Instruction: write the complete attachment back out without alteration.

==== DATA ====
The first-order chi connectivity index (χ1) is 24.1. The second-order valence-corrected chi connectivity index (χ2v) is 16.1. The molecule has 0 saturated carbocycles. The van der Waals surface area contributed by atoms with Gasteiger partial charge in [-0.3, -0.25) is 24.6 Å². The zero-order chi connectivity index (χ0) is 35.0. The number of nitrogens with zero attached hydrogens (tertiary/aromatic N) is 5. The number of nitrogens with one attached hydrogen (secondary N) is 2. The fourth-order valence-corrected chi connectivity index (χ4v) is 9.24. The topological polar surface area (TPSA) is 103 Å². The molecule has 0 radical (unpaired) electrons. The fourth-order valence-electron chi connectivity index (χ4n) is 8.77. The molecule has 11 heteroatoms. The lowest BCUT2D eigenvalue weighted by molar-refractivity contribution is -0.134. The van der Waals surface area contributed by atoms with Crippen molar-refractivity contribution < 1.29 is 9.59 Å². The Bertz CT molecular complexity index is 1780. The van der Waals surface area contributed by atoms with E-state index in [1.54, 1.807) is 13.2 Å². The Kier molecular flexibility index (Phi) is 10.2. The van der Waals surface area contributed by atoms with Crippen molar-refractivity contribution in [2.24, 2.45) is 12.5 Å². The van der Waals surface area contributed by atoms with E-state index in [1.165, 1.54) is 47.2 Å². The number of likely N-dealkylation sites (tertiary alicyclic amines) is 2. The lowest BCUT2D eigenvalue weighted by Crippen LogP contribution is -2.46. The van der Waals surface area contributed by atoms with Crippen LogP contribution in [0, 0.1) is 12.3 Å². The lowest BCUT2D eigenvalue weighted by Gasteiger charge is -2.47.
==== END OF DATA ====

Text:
The first-order chi connectivity index (χ1) is 24.1. The second-order valence-corrected chi connectivity index (χ2v) is 16.1. The molecule has 0 saturated carbocycles. The van der Waals surface area contributed by atoms with Gasteiger partial charge in [-0.3, -0.25) is 24.6 Å². The zero-order chi connectivity index (χ0) is 35.0. The number of nitrogens with zero attached hydrogens (tertiary/aromatic N) is 5. The number of nitrogens with one attached hydrogen (secondary N) is 2. The fourth-order valence-corrected chi connectivity index (χ4v) is 9.24. The topological polar surface area (TPSA) is 103 Å². The molecule has 0 radical (unpaired) electrons. The fourth-order valence-electron chi connectivity index (χ4n) is 8.77. The molecule has 11 heteroatoms. The lowest BCUT2D eigenvalue weighted by molar-refractivity contribution is -0.134. The van der Waals surface area contributed by atoms with Crippen molar-refractivity contribution < 1.29 is 9.59 Å². The Bertz CT molecular complexity index is 1780. The van der Waals surface area contributed by atoms with E-state index in [1.54, 1.807) is 13.2 Å². The Kier molecular flexibility index (Phi) is 10.2. The van der Waals surface area contributed by atoms with Crippen molar-refractivity contribution in [2.24, 2.45) is 12.5 Å². The van der Waals surface area contributed by atoms with E-state index in [1.165, 1.54) is 47.2 Å². The number of likely N-dealkylation sites (tertiary alicyclic amines) is 2. The lowest BCUT2D eigenvalue weighted by Crippen LogP contribution is -2.46. The van der Waals surface area contributed by atoms with Crippen LogP contribution in [0, 0.1) is 12.3 Å². The lowest BCUT2D eigenvalue weighted by Gasteiger charge is -2.47.